been there for three months. back in 2001, ktvu reporter george watson brought us this look back at those tense days when the united states and the soviet union stood on the brink of nuclear war, each waiting to see if the other would blink. >> a picket line of american warships cruised the waters off the coast of cuba. soviet ships possibly carrying nuclear missiles had been warned to turn back. it was a deadly dance at high noon in the sea. the cuban missile crisis took the world to the brink of the unthinkable. >> in the cold war it's the closest we came to nuclear war. >> reporter: in response the united states cut off all aid to cuba. a year later an army of cuban exiles attempted unsuccessfully to overthrow the government of castro by invading cuba at a place called the bay of pace. there was evidence the invasion had been planned and financed by the u.s. even down to the training of the cuban exiles at a military base in guatemala. the united states denied any such involvement in a carefully worded at the same time -- worded statement to the united nations. >> the united s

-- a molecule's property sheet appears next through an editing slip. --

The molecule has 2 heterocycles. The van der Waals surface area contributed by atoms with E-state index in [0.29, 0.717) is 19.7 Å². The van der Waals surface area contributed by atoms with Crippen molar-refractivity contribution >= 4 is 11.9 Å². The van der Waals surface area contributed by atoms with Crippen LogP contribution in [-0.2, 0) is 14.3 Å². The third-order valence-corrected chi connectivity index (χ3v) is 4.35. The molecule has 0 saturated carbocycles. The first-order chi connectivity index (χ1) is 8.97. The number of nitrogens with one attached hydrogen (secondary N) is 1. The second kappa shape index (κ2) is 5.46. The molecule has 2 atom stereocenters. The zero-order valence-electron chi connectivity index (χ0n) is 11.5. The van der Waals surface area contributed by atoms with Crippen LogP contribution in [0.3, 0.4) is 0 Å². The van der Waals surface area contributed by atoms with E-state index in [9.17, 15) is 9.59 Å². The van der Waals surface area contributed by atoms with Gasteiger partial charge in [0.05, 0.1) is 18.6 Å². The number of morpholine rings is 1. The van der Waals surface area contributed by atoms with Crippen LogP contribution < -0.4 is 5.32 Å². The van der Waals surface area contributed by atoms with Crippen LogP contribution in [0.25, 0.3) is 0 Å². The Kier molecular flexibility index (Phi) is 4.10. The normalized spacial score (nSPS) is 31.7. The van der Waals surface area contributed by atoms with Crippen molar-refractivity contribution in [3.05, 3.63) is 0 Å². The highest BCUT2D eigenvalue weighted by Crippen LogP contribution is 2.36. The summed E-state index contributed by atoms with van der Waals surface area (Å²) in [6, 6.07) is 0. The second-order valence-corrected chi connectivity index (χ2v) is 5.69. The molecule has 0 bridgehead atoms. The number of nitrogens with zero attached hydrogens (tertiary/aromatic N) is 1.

, willing to act was the other phrase he used. he will consider the options and the conditionality, but it wasn't just a decision for spain, it was also a decision about the future of the and you are row, too. and given the perspective of the market, i think you can agree the longer we wait, the higher the risks. >> thanks for that, julia. so just remind you on today's show, we'll be in moscow for the russian investment forum. we'll hear from the deputy. also be in philadelphia to talk kraft. the share at a ten year high. and we'll speak first to the ceo of talix. it has opened higher after the ipo. before that, the rba has surprised the street by cutting to a three year low. the central bank said the move was prompted by several factor, including china slowdown and the high australian dollar. it's widely expected to continue. you've just been in australia. >> i have. i'm still suffering from the consequences of it being a short trip. got back on the weekend. >> what do you make of them obviously being deeply impacted by -- >> well, it was all the rage topic of the two days i was t